There are many strategies that health systems could deploy to try to minimize these eight types of diagnostic errors. We organize mitigation strategies using the Safer Dx framework, which proposes sociotechnical approaches (ie, both technology and other systems-based approaches) to reduce diagnostic error.13

Technology for Cognitive Support

Up-to-date electronic decision support is needed to optimize test interpretation. Technology can also help scale and facilitate rapid adoption of standardized safety practices and protocols to address emerging risks areas. For instance, there are early efforts to create, implement, and disseminate smart algorithms to predict risks of non–COVID-19 diagnoses such as venous thromboembolism, patient transfer protocols on how best to reduce the burden at overstressed hospitals, protocols to triage rescheduling of elective procedures based on potential risk as determined from data in the electronic health record, new rules for creating outreach to patients who have missed appointments to prevent delays in their evaluation and diagnosis, and triage protocols and follow-up systems to optimize telemedicine.14

Optimized Workflow and Communication

When in-person contact is limited, specific practices (eg, providing patients with iPads, use of reflective listening, and use of optimal nonverbal communication strategies such as eye-contact) can still facilitate comprehensive discussions with patients and families about symptoms and encourage them to speak up if and when they have concerns.15 For patients reached through telemedicine, follow-up appointments and surveys should be done to ensure that symptoms and concerns have been addressed. For clinicians working in new clinical areas unfamiliar to them (eg, surgeons on medical floors, hospitalists in ICUs), buddy systems can pair these clinicians with more experienced clinicians to make it easier for them to ask for help. Visual aids, decision support, and reliable error-prevention resources can also be helpful.16

People-Focused Interventions

Some clinicians are used to practicing solo, but this is the time to start “diagnostic huddles” for discussion of challenging cases with symptoms that are unusual or not improving as expected or for determining whether anything has been missed. In addition to encouraging patients to use reliable digital tools for self-triage, outreach to patients and the public must also advise them (with the help of public health authorities and the media) to seek medical assistance for certain important conditions such as acute myocardial infarction and stroke.

Organizational Strategies

Fundamental safety strategies must be ensured. First, it is critical to have a strong safety culture in which staff feel empowered to speak up, ask questions or ask for help, and report concerns without fear of repercussions or judgement. Culture can take years to develop, but due to rapidly changing circumstances in a crisis, there are ways for healthcare leaders to create changes more quickly. In addition to having daily huddles, leaders should be visible and communicate clearly about the behaviors and norms they are supporting. In particular, frequent leadership rounding (either virtually or in person)—during which leaders ask questions and encourage discussions of concerns in a supportive way—can foster the kind of culture that is needed. All organizations should implement peer support, counseling, limits on hours worked, and other support strategies for all clinicians to minimize the fatigue, stress, and anxiety that can impair cognitive function.17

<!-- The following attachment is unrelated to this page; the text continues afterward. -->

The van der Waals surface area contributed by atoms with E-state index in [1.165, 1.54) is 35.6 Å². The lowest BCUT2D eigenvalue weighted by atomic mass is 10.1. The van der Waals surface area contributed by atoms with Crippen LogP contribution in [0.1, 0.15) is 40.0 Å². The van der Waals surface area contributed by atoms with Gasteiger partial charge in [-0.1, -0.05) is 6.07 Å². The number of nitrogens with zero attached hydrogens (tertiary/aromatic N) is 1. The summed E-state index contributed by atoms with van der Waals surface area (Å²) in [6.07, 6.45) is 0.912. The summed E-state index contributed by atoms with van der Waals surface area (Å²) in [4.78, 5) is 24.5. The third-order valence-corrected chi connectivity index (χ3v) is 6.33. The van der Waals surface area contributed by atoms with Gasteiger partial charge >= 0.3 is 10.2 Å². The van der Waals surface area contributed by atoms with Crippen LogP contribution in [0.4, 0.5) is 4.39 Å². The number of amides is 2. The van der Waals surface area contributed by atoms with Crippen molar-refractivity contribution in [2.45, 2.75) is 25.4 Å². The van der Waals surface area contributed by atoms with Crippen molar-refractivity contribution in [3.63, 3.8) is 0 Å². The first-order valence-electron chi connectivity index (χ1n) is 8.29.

Organizations must also be able to identify these errors to help understand root causes and prioritize interventions.18 For example, streamlined reporting systems that use apps and hotlines could be developed quickly to ensure that clinicians and patients/families can easily report these errors. Electronic triggers can help detect specific situations indicative of error or delay (eg, patient not on precautions gets switched to precautions during a hospitalization; absence of follow-up on abnormal tests).19

Learning systems—both within and across hospitals—should continue to share diagnostic challenges, the most up-to-date information, and best practices/protocols, and identify opportunities for improvement together. Many hospitals are having virtual grand rounds, journals are rapidly sharing new information via open access, regional and national cross-organizational and multidisciplinary learning networks of various groups have emerged (such as networks of oncologists, infectious disease specialists, and hospitalists), and new and transparent communication channels have developed between state and local health departments, government leaders, health systems, and the public. These forums should discuss emerging knowledge on diagnosis and strategies for risk reduction, many of which will unfold over the next few months.

State/Federal Policies and Regulations

While there is progress, additional challenges with accessibility, accuracy and performance of testing should be addressed at a national level. Guidance is needed on which asymptomatic people should be tested, both within and outside hospitals. Standardized metrics should be developed to monitor diagnostic performance and outcomes and evaluate how COVID-19 diagnosis errors affect different demographics. For instance, black and Hispanic individuals are disproportionately represented in COVID-19 cases and deaths, so metrics could be further stratified by race and ethnicity to ensure that we can understand and eliminate inequities, such as lack of access to care or testing.20


Clinicians must be provided with both cognitive and system support so they can do what they do best—diagnose and treat patients and save lives. Intermittent epidemic spikes based on location and season, including a potentially bigger spike of cases later this year, are now projected. Risks and recommendations discussed herein should therefore be rapidly shared to help redesign and strengthen the work system and protect patients from preventable diagnosis-related harm.


The views expressed in this article do not represent the views of the U.S. Department of Veterans Affairs or the United States government.